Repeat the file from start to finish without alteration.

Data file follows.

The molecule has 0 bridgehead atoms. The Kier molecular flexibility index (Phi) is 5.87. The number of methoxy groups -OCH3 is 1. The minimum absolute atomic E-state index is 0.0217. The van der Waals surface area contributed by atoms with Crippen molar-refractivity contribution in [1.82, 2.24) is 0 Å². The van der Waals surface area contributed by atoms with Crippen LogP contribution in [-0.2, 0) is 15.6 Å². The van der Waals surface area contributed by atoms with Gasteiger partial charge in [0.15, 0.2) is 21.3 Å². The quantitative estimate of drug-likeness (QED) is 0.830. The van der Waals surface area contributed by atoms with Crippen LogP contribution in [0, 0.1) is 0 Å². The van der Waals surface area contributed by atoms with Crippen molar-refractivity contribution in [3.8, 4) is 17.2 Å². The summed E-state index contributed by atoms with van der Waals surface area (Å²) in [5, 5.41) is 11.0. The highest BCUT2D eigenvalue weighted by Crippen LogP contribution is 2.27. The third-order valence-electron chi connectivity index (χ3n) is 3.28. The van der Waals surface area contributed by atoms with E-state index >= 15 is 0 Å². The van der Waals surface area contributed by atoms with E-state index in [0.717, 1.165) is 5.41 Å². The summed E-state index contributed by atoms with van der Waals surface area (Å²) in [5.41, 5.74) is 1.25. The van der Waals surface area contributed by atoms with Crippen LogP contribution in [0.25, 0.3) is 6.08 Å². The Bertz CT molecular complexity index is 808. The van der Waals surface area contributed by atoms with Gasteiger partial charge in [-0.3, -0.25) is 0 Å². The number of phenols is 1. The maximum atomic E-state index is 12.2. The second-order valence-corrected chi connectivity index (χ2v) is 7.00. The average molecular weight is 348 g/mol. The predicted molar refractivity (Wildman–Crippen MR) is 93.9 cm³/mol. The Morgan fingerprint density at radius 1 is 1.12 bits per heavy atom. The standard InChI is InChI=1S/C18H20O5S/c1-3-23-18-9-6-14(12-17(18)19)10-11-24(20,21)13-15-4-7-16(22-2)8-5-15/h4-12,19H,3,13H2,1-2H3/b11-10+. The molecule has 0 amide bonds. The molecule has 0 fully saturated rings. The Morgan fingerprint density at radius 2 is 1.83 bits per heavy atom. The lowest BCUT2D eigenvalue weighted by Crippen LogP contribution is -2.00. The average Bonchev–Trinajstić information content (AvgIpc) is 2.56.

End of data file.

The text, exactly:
The molecule has 0 bridgehead atoms. The Kier molecular flexibility index (Phi) is 5.87. The number of methoxy groups -OCH3 is 1. The minimum absolute atomic E-state index is 0.0217. The van der Waals surface area contributed by atoms with Crippen molar-refractivity contribution in [1.82, 2.24) is 0 Å². The van der Waals surface area contributed by atoms with Crippen LogP contribution in [-0.2, 0) is 15.6 Å². The van der Waals surface area contributed by atoms with Gasteiger partial charge in [0.15, 0.2) is 21.3 Å². The quantitative estimate of drug-likeness (QED) is 0.830. The van der Waals surface area contributed by atoms with Crippen LogP contribution in [0, 0.1) is 0 Å². The van der Waals surface area contributed by atoms with Crippen molar-refractivity contribution in [3.8, 4) is 17.2 Å². The summed E-state index contributed by atoms with van der Waals surface area (Å²) in [5, 5.41) is 11.0. The highest BCUT2D eigenvalue weighted by Crippen LogP contribution is 2.27. The third-order valence-electron chi connectivity index (χ3n) is 3.28. The van der Waals surface area contributed by atoms with E-state index >= 15 is 0 Å². The van der Waals surface area contributed by atoms with E-state index in [0.717, 1.165) is 5.41 Å². The summed E-state index contributed by atoms with van der Waals surface area (Å²) in [5.41, 5.74) is 1.25. The van der Waals surface area contributed by atoms with Crippen LogP contribution in [0.25, 0.3) is 6.08 Å². The Bertz CT molecular complexity index is 808. The van der Waals surface area contributed by atoms with Gasteiger partial charge in [-0.3, -0.25) is 0 Å². The number of phenols is 1. The maximum atomic E-state index is 12.2. The second-order valence-corrected chi connectivity index (χ2v) is 7.00. The average molecular weight is 348 g/mol. The predicted molar refractivity (Wildman–Crippen MR) is 93.9 cm³/mol. The Morgan fingerprint density at radius 1 is 1.12 bits per heavy atom. The standard InChI is InChI=1S/C18H20O5S/c1-3-23-18-9-6-14(12-17(18)19)10-11-24(20,21)13-15-4-7-16(22-2)8-5-15/h4-12,19H,3,13H2,1-2H3/b11-10+. The molecule has 0 amide bonds. The molecule has 0 fully saturated rings. The Morgan fingerprint density at radius 2 is 1.83 bits per heavy atom. The lowest BCUT2D eigenvalue weighted by Crippen LogP contribution is -2.00. The average Bonchev–Trinajstić information content (AvgIpc) is 2.56.